Tetris Project -- Instructor's Guide
This is the meta description of the Stanford tetris project from the instructor
point of view.
This tetris project was presented as the Nifty
Assignments Panel at SIG-CSE 2001, and the project materials now live
The project is made of Piece and Board classes that implement the core
of the tetris game, a JTetris class (provided) that manages the game and
does the animation, and Brain classes that add in game playing AI.
Tetris is an advanced CS2 assignment. Putting the Piece, Board, and Brain
systems all together creates something larger than the typical CS2 assignment,
and some of the algorithms are tricky to get right. The complexity makes
for a more convincing demonstration of the benefits of a modular OOP design.
From a teaching point of view, the main theme of the assignment is using
OOP decomposition to divide a complex system into more manageable pieces.
We require the students to have separate test code for both Piece and
Board before the two are used in the full tetris. Partly this is just an
excuse to teach them about modular test code, and partly because it really
is the best way to get the whole thing to work. The project is too big
to debug all at once.
Engineering issues aside, tetris is at its heart a fun and visually
engaging project. The brain and adversary features add novelty and further
ways to play with the system. It's the sort of assignment that the students
play with for hours after the required functionality has been done. (Unless
their Board doesn't quite work -- nothing sucks the fun out of game of
tetris quicker than a board that, say, doesn't do row clearing right.)
I see tetris being used in a CS2 course or later to show off OOP decomposition
on a large project. Programming maturity is required to code and debug
the algorithms. The students probably should get 2 or 3 weeks to complete
the project, and it should be due in stages, which fits well with its modular
Strengths and Weaknesses
The best feature of the assignment is that it attacks some real complexity
with OOP decomposition. It also builds something visual and fun that the
students really enjoy playing with. The bad part of the assignment is that
it is large, and some of the algorithms are tricky. This can be very frustrating
for the students if they don't have the skills to deal with that scale
of program yet. It also means that it's going to take 2 or 3 weeks out
of the term.
As an alternative to the full tetris project, the students can just work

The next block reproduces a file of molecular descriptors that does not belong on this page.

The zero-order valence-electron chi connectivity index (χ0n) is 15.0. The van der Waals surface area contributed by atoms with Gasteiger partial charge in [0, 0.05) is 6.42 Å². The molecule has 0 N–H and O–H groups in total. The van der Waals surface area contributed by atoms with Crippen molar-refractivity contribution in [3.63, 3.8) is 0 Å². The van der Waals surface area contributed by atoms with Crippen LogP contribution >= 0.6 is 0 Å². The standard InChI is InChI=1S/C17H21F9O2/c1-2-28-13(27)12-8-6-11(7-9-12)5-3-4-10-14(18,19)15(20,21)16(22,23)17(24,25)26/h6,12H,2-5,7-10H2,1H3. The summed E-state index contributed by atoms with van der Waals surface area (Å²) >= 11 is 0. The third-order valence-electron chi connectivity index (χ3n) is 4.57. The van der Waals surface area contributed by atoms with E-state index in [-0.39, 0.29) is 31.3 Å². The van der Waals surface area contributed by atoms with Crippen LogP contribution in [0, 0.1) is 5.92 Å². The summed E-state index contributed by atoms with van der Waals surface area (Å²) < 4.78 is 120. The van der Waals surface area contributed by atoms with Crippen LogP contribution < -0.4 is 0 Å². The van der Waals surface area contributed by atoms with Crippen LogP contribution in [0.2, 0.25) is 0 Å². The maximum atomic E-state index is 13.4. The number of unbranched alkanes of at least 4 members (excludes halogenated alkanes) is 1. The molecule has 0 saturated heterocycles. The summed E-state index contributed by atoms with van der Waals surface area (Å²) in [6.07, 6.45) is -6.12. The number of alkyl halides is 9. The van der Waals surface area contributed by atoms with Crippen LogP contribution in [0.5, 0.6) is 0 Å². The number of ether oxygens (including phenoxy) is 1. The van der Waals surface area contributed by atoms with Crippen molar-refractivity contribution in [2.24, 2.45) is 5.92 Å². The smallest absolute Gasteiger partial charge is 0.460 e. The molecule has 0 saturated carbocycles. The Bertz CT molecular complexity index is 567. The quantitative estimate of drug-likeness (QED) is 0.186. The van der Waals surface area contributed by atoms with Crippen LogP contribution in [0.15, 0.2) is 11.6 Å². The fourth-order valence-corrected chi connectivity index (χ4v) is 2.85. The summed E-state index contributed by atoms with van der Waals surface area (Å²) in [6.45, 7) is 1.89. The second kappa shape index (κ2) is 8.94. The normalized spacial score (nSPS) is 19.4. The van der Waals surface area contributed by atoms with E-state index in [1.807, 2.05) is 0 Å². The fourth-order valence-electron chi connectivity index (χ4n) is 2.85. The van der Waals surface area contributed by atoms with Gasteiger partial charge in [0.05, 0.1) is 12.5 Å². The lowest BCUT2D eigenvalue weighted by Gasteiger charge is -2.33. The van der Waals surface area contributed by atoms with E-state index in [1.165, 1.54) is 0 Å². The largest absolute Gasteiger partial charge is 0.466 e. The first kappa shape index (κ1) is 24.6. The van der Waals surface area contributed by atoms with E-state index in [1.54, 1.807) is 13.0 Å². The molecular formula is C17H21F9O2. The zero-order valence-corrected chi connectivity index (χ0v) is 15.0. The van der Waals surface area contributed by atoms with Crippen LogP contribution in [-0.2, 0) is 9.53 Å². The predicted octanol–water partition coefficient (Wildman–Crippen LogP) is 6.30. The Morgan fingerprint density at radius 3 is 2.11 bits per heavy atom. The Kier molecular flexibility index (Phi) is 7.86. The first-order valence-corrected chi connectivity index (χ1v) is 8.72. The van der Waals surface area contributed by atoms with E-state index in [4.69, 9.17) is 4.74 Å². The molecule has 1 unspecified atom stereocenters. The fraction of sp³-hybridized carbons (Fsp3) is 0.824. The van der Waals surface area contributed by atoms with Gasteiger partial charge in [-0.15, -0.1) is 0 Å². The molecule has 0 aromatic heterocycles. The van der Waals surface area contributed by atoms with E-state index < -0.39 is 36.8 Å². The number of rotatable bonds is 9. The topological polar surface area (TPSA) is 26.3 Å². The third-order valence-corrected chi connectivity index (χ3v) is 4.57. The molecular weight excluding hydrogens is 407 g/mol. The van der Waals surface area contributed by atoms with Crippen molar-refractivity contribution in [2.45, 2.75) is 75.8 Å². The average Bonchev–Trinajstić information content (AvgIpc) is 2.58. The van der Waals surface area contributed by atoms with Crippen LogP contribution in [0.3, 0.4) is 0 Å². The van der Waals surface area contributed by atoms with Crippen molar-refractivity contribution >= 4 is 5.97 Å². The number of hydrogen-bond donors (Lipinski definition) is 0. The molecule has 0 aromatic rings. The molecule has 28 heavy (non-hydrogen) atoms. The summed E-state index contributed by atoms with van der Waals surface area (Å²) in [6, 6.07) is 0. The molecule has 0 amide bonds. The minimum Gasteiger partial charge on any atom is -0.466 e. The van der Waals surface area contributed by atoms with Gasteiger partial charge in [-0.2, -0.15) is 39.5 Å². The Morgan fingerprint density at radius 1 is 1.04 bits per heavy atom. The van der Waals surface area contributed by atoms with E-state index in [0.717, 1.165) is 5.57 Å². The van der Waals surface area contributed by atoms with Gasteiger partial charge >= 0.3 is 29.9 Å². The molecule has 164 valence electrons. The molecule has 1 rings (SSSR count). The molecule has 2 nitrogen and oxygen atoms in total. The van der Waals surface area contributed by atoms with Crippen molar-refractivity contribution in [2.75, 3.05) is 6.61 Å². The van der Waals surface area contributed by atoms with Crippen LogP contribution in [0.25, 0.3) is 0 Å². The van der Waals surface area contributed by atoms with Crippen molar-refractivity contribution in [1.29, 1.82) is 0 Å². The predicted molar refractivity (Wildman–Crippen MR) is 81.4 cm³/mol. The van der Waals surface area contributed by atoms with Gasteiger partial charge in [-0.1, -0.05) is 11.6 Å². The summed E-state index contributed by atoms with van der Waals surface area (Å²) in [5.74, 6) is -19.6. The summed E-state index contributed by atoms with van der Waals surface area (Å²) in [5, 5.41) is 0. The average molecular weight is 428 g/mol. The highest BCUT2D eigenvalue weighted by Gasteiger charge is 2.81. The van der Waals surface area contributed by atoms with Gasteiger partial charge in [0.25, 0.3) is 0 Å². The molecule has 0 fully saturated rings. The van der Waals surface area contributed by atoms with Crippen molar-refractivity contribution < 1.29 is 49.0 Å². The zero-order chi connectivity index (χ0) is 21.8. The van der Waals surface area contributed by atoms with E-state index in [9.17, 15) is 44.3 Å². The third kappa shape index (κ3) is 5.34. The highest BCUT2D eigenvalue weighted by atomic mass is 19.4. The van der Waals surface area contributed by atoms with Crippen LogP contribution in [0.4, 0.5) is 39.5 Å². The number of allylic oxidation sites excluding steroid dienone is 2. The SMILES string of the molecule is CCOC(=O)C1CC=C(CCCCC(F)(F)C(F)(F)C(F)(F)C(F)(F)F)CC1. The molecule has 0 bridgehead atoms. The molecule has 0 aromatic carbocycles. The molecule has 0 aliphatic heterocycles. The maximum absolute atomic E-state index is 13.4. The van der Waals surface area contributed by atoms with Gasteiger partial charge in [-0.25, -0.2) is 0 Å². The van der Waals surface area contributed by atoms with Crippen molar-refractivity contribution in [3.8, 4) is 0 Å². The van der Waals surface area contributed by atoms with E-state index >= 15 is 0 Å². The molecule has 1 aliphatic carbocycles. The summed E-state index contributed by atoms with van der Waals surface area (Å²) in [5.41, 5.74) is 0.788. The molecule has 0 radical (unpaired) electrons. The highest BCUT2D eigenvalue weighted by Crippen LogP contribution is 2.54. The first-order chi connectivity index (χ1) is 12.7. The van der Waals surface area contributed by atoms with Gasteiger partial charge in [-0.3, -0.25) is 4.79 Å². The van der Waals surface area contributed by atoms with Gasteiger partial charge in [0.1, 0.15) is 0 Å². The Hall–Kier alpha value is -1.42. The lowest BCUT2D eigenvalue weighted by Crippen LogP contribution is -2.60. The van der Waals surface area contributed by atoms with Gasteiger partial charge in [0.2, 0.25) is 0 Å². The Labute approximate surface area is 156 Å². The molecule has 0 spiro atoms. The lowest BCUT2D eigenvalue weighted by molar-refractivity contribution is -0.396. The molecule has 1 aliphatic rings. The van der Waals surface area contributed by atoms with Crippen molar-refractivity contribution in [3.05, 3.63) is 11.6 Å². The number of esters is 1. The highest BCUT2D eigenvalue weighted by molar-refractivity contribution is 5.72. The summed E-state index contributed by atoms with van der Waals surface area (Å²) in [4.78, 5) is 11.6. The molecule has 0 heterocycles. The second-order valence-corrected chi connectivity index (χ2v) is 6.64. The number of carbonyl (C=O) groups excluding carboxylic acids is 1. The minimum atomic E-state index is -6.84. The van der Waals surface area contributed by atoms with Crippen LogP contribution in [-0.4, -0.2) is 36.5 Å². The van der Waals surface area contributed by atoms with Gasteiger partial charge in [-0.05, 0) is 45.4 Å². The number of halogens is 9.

on their own brain code and load it in to the off-the-shelf JTetris program
to try it out. This makes a fun little assignment. Brain code is surprisingly
easy to write -- it requires only a basic understanding of Java and OOP.
The problem itself is creative and open-ended. There is no right answer;
intead the students can code up their heuristic ideas pretty easily and
see what they do. The readme has some suggested brain strategies. The LameBrain
that ships with the project is extremely simple -- I found that when I
shipped a better brain, it seemed to inhibit the students from trying their
own. With the LameBrain, it's obvious to the students that they could easily
write a better one (or perhaps watching it play poorly is just too offensive
to allow to pass without improvement!).
The assignment can be given as a non-OOP ADT assignment. There's not really
any inheritance going on -- I've given a verison of this assignment in
Pascal with Piece and Board ADTs.
The undo algorithm and interface could be simplified without compromising
the assignment by relaxing the constraint that the Board and its undo system
be so efficient. In particular, implement undo just by copying the whole
board instead of the efficient/stingy strategy. In this way, the client
can just copy the board before making changes. This is slower since it
copies more, and in Java, it will tend to introduce memory churn in the
algorithm, where the stingy strategy never calls new after the initial
The undo algorithm could work without any copying, but instead by remembering
the piece and location of the last play, and then backing it out block
by block. Row clearing would have to be handled separately.
The board could use something other than a 2-d array as its internal representation.
I suspect storing each column as a single 32 bit int and using a bit to
represent a block would run faster. Another idea is to store the booleans
in a 1-d array and do the offset arithmetic explicitly intead of using
a 2-d array.